Sunday, 22 November 2009

Composition Competition: Eighth International Competition for Composers (Udine, Italy)



Art. 1 TEM - Taukay Edizioni Musicali and Delta Produzioni Associazione Culturale, with the participation of the Presidente della Repubblica, and the support of the Ministero per i Beni e le Attivita' Culturali, the Italian National UNESCO Commission, the Comune di Udine and the Universita' degli Studi di Udine, hereby open
the Eighth International Competition for Composers "Citta' di Udine".

Art. 2 The competition is divided in two sections:
- instrumental compositions for chamber orchestra
- electro-acoustic music.

Art. 3 The competition will accept unpublished compositions by musicians of any nationality and of any age. Previously performed compositions will be accepted. Compositions must be sent anonymously as explained below.

Art. 4 Section for compositions for chamber orchestra.
Pieces should not exceed eight minutes in length, however consideration will be given to compositions which exceed this length if, in the opinion of the jury, they are of particular artistic merit. The jury's decision on this matter is final.

The instrumental group is made up of:
- a string quartet (2 violins, viola and cello)
- piano
- flute (piccolo, alto flute, and bass flute) / one performer
- clarinet (clarinet in E flat, clarinet in B flat, clarinet in A and bass clarinet) / one performer
- percussion instruments from the following list: vibraphone, glockenspiel, tom toms (max 5 pieces) suspended cymbals, tam tam, templeblocks, small percussion instruments such as triangle, wood blocks, maracas etc. / one performer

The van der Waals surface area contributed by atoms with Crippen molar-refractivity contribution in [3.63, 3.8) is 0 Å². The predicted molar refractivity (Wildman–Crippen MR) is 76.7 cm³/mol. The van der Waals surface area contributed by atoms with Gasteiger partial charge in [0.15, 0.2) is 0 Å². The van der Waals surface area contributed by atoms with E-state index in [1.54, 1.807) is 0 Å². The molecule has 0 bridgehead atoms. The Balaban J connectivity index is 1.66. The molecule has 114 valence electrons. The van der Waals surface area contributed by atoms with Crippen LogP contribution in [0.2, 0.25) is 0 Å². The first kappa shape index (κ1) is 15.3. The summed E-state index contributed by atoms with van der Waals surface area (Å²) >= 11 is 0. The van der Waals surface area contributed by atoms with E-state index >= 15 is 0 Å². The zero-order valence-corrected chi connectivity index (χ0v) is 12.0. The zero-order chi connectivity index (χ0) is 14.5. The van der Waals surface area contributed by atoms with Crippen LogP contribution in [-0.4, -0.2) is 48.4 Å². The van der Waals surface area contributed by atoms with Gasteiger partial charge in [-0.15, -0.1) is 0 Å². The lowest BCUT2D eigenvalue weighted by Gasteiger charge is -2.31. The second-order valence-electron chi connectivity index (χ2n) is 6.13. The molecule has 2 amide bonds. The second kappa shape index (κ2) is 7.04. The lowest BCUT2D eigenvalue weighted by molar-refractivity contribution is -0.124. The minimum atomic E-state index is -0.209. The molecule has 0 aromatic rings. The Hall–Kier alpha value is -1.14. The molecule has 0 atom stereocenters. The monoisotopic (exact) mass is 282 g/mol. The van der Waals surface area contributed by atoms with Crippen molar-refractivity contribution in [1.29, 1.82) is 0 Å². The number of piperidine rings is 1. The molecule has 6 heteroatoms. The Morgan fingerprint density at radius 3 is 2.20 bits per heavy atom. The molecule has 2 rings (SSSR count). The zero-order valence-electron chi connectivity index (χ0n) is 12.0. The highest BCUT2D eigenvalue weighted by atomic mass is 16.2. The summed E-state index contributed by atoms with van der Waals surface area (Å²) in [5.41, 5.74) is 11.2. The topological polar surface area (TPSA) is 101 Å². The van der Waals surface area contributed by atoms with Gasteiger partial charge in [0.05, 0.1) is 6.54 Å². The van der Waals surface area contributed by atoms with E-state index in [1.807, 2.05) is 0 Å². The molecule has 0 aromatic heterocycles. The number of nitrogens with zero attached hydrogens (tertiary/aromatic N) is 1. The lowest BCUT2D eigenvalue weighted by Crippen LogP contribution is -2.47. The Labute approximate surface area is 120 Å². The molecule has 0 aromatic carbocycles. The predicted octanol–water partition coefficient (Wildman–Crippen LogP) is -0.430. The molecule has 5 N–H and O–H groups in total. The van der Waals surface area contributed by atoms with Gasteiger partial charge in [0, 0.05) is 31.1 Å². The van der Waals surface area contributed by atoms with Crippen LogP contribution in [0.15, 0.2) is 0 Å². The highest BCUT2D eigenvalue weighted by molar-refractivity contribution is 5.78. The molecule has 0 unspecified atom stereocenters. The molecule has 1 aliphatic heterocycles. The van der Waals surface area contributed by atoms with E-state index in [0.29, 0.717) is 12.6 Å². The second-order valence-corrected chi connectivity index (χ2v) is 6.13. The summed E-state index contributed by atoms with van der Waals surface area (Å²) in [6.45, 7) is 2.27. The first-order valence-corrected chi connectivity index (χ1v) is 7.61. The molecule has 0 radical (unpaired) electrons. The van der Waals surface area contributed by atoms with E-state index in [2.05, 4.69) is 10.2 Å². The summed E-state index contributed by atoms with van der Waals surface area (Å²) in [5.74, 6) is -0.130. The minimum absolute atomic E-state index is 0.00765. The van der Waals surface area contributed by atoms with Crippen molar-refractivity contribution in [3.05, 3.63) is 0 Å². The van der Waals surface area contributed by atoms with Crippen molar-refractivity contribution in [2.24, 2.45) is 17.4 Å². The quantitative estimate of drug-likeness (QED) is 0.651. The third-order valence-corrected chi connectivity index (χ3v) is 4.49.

- instruments listed above may be used in any combination
- if desired, just one instrument may be used
- it is possible to use a stereo audio track on DAT or CD in the performance of the chamber orchestra
- six copies of each score must be sent for the section of compositions for the chamber orchestra
- each of the six copies must contain the title of the composition,but must not contain the name of the composer
- information regarding the name of the composer must be placed in a sealed envelope and placed in a folder together with the scores
- should the score be selected for performance, the composer must supply separate scores for individual instruments
- scores will not be returned
- should works contain unknown symbols or marks, the composer must provide explanatory notes in order that the work can be understood correctly.

Art. 5 Electro-acoustic music section
Electro-acoustic musical compositions must have a duration of less than ten minutes and must be presented in stereo on DAT or compact disc. Any multi-channel versions of the composition should be sent along with the stereo version.
- only one copy of each composition need be sent for the Electro-acoustic music section.
- the DAT or CD being entered must contain the title of the composition, but must not contain the name of the composer
- information regarding the name of the composer must be placed in a sealed envelope and placed in a folder together with the composition being entered.

Art. 6 More than one composition may be submitted.